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The Cohen Case: What Happened to the Others?

10 Aug 2000

Convicted offshore bookie Jay Cohen, sentenced Wednesday to 21 months in prison and fined $5,000, is just one of 21 Americans who were charged with felonies by the U.S. Justice Dept. in 1998 for violating the Federal Wire Act by using a "wire transmission facility" to accept sports wagers.

So far, Cohen, who in February was found guilty of all charges against him, is the only member of the so-called "Internet 21" to contest the charges in a court of law.

So what happened to the other 20?

According to the Justice Dept., five turned themselves in and pled guilty to the original felony charges, three turned themselves in and pled guilty to reduced misdemeanor charges, four turned themselves in and had the charges dismissed and seven remain fugitives from justice. One other turned himself in but his status is unclear.

Those who pled guilty received fines and/or house arrest, but none received prison time. They also agreed, as part of their plea bargains, to get out of the bookmaking business for good.

Here's a rundown:

STEVE SCHILLINGER -- A 47-year-old options trader from San Francisco, he and Cohen co-own Internet and telephone sports book World Sports Exchange (WSEX) in St. John's, Antigua. Before starting WSEX, he resigned his membership in the Pacific Stock Exchange - where he and Cohen met - after Exchange officials questioned him about booking sports bets on the Exchange floor. He remains in Antigua as a fugitive, running WSEX.

HADEN WARE -- A 24-year-old Boston native, he worked as Cohen's clerk at the Pacific Exchange and followed Schillinger and Cohen to Antigua and WSEX. He remains in Antigua as a fugitive, helping run WSEX.

SPENCER HANSON -- Another San Franciscan who worked at the Pacific Exchange and moved to Antigua to work at WSEX. He remains a fugitive, but no longer works at WSEX. His whereabouts are unknown.

BRAD COHEN -- From Vail, Colorado, he is no relation to Jay Cohen. He and a partner owned and ran Real Casino, an Internet casino and Internet/telephone sports book in San Jose, Costa Rica. He turned himself in and pled guilty to a reduced misdemeanor charge. Real Casino was sold to a new owner and is now out of business.

JASON PERRY -- Also from Vail, Colorado, he and Brad Cohen owned and ran Real Casino. He turned himself in and pled guilty to a reduced misdemeanor charge.

TERRY PETERS -- He owned and ran Grand Holiday Casino, an Internet casino and sports book in Willemstad, Curacao. He turned himself in and pled guilty to a felony charge. Grand Holiday Casino went out of business.

LAURENCE STOFAN -- He owned and ran Global Sports Network, an "offshore sports book" that claimed to be in Santo Domingo, the Dominican Republic. He actually ran the book out of his New Jersey home. He pled guilty to a felony charge. Global Sports Network went out of business.

BILL SCOTT -- A 58-year-old bookie from Toledo, Ohio, he owns and runs World Wide Tele-Sports (WWTS), an Internet sports book in St. John's, Antigua. According to the Wall Street Journal, Scott served time in federal prison for racketeering. He remains in Antigua as a fugitive, running WWTS. He also has Internet casinos, including Intercasino and Sands of the Caribbean.

JESSICA DAVIS -- A 29-year-old from North Dakota, this WWTS employee is the only female member of the "Internet 21." She remains in Antigua as a fugitive.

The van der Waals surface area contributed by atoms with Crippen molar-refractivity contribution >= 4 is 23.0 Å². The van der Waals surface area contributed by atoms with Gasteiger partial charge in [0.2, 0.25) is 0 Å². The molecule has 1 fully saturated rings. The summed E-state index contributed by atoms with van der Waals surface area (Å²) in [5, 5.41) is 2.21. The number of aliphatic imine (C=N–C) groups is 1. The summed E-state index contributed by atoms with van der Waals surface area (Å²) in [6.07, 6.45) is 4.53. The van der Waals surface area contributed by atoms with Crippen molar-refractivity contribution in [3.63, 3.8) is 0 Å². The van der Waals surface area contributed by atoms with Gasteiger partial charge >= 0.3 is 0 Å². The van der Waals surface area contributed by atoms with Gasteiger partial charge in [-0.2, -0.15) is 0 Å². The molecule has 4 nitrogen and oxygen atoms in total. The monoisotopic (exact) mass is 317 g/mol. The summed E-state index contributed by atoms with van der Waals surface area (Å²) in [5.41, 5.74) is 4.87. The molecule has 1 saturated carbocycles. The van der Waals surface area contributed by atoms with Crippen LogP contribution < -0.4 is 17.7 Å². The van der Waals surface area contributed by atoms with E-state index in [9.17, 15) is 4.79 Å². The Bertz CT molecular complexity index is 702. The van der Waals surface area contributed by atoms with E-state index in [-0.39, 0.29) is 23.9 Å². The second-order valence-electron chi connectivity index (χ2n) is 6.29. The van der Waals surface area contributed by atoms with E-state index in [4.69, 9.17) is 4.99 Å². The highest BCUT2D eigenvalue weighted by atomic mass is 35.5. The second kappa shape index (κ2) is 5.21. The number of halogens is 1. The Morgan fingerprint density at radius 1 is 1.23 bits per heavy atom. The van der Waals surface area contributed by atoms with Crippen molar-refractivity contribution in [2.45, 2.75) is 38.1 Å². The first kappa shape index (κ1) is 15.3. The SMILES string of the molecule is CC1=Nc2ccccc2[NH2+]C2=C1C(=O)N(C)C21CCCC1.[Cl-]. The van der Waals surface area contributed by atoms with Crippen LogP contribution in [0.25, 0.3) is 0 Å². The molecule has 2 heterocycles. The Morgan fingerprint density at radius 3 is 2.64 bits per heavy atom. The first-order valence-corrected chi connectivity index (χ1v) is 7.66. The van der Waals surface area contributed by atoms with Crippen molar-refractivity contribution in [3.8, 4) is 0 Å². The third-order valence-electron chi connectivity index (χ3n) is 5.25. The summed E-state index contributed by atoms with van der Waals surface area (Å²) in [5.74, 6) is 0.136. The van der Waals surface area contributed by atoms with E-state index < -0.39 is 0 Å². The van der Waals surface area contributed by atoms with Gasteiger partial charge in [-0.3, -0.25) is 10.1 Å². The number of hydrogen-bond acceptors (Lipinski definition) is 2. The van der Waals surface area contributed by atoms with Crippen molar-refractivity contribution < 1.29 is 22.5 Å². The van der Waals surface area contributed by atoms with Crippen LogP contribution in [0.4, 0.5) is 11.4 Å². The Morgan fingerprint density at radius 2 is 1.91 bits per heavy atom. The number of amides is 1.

GENE ELSBERG -- Charged under his alias "Gene O'Brien," he owned and ran Winner's Way, a sports book in Santo Domingo, the Dominican Republic. He turned himself in and pled guilty to a felony charge. Winner's Way went out of business.

KERRY ROGERS -- A 42-year-old Las Vegas resident, he owned and ran a company that designed gambling Web sites, including the Web site used by Winner's Way. He turned himself in. After it was ascertained he was not involved in any bookmaking, just Web site design, the charge was dismissed.

BRIAN JANUS -- Charged under his alias "Brian Jones," this 41-year-old from Dallas co-owned Galaxy Sports, an Internet and telephone sports book in Willemstad, Curacao. Galaxy Sports has since been sold to a new owner and renamed Royal Sports. Janus remains in Curacao as a fugitive, helping run Royal Sports.

S. CHESTER HUNTER -- Also from Dallas, he co-owned Galaxy Sports. He turned himself in and the charge was dismissed.

BILL MOORE -- He also worked at Galaxy Sports. He remains a fugitive, whereabouts unknown.

DAVID BUDIN -- A 67-year-old businessman from North Miami Beach, Florida, he co-owned SDB Global, a sports book in San Jose, Costa Rica, that had a Web site but only took wagers via telephone. He turned himself in and pled guilty to a felony charge. He also paid one of the largest fines assessed to an "Internet 21" defendant: $750,000. SDB Global went out of business.

STEVE BUDIN -- A 29-year-old businessman also from North Miami Beach and the son of David Budin, he also co-owned SDB Global. He turned himself in and the charge was dismissed.

SANDY BECHER -- A 32-year-old attorney from Aventura, Florida, he was also an SDB Global co-owner. He turned himself in and pled guilty to a reduced misdemeanor charge.

MIKE SAUL -- The 42-year-old co-managed Island Casino, an Internet casino and Internet and telephone sports book in Willemstad, Curacao. He turned himself in and pled guilty to a felony charge. Island Casino has since been sold to a new owner and has relocated to San Jose, Costa Rica.

ALLEN ROSS -- He also co-managed Island Casino. He turned himself in and pled guilty, but RGTonline was unable to determine whether Ross pled guilty to a felony or a reduced misdemeanor charge.

ORIN SLEEPER -- He worked as a customer service representative at Island Casino. He turned himself in and the charge was dismissed.

 
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